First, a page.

Parylene Vapor Deposited Conformal Coating

Parylene conformal coatings are applied at surrounding temperatures with specialized vacuum deposition equipment. Parylene polymer deposition takes place at the molecular level, where films essentially ‘grow’ a molecule at a time on the surface being coated (See Figure 1).
A solid, granular raw material, called dimer, is heated under vacuum and vaporized into a dimeric gas. The gas is then pyrolyzed to cleave the dimer to its monomeric form which is a molecule of low molecular weight capable of reacting with identical or different molecules of low molecular weight to form a polymer. In the ambient temperature deposition chamber, the monomer gas deposits on all surfaces as a thin, transparent polymer film.
Because Parylene conformal coating is applied as a gas, the coating penetrates any crevices and tight areas on multi-layer components, providing complete and uniform encapsulation (See Figure 2). Optimal thickness of the polymer coatings is determined based on the application and the coating properties desired. While Parylene coatings can range in thickness from hundreds of angstroms to several mils, a typical thickness is in the microns range.
Substrate Material: Optimal adhesion of Parylene conformal coating to a wide variety of substrates which are materials which provide the surface on which something is deposited or inscribed, for example the silicon wafer used to manufacture integrated circuits.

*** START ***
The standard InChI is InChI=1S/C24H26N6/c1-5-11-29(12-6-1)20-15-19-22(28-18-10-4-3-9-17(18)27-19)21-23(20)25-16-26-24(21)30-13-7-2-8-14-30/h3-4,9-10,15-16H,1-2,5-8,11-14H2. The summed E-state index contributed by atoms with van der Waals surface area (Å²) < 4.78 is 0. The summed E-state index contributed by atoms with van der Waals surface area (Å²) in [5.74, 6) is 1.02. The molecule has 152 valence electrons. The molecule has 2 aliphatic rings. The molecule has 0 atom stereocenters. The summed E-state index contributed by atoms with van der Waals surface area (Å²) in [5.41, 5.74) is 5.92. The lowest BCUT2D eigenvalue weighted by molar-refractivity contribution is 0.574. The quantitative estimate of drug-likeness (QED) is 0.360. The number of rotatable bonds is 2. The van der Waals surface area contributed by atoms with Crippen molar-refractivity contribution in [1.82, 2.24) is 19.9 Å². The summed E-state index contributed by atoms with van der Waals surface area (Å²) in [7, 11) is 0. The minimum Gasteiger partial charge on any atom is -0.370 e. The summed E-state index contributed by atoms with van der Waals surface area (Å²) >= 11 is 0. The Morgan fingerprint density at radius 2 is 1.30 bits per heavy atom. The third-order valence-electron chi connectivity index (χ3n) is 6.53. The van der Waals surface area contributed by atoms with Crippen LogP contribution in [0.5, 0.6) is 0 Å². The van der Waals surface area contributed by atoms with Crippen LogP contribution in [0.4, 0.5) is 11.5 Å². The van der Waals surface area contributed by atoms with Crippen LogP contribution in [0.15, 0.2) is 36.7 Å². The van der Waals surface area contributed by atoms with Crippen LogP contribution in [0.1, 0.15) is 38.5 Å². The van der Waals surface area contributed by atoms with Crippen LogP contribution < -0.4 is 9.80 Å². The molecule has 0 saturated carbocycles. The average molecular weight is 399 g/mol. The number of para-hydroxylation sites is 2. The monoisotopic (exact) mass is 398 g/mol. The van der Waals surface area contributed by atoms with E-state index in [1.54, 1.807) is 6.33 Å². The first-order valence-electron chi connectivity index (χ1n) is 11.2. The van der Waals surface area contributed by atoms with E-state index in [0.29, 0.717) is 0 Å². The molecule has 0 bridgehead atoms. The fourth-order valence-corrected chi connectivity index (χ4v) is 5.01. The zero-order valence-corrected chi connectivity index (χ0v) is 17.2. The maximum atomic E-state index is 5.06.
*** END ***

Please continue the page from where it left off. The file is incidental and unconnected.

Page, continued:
Substrate Preparation: One of the defining characteristics of Parylene conformal coating is its ability to coat all surfaces, including deep into multi-layers and crevices. All surfaces in the deposition chamber are coated with Parylene, unless technicians carefully protect, or mask, any areas that are not to be coated.

The parylene polymers are deposited from the vapor phase by a process which in some respects resembles vacuum metalizing. Unlike vacuum metalization, however, which is conducted at pressures of 10-5 torr or below, the parylenes are formed at around 0.1 torr. Under these conditions the mean free path of the gas molecules in the deposition chamber is in the order of 0.1 cm. Therefore, unlike vacuum metalizing, the deposition is not line-of-sight and all sides of an object to be encapsulated are uniformly impinged by the gaseous monomer. This is responsible for the truly conformal nature of the coating. The process consists of three distinct steps as shown in Figure 1.
Figure 1
Since parylene is non-liquid, it does not pool, bridge, or exhibit meniscus properties during application. No catalysts or solvents are involved, and no foreign substances are introduced that could contaminate coated specimens.
In contrast to parylene, the thickness of liquid coatings is related to viscosity, working temperature/humidity, and application process (spray or dip), and can only be controlled to a tolerance of approximately +/- 50% of final thickness.
Parylene thickness is a function of the amount of vaporized dimer and chamber dwell time and can be controlled accurately to within +/- 5% of targeted thickness for most typical applications.
Figure 2
coating comparison graphic
Parylene Engineering provides Parylene Conformal Coating Services and consultation for several industries including, industrial applications, aerospace, avionics, commercial, medical, and the defense electronics industries.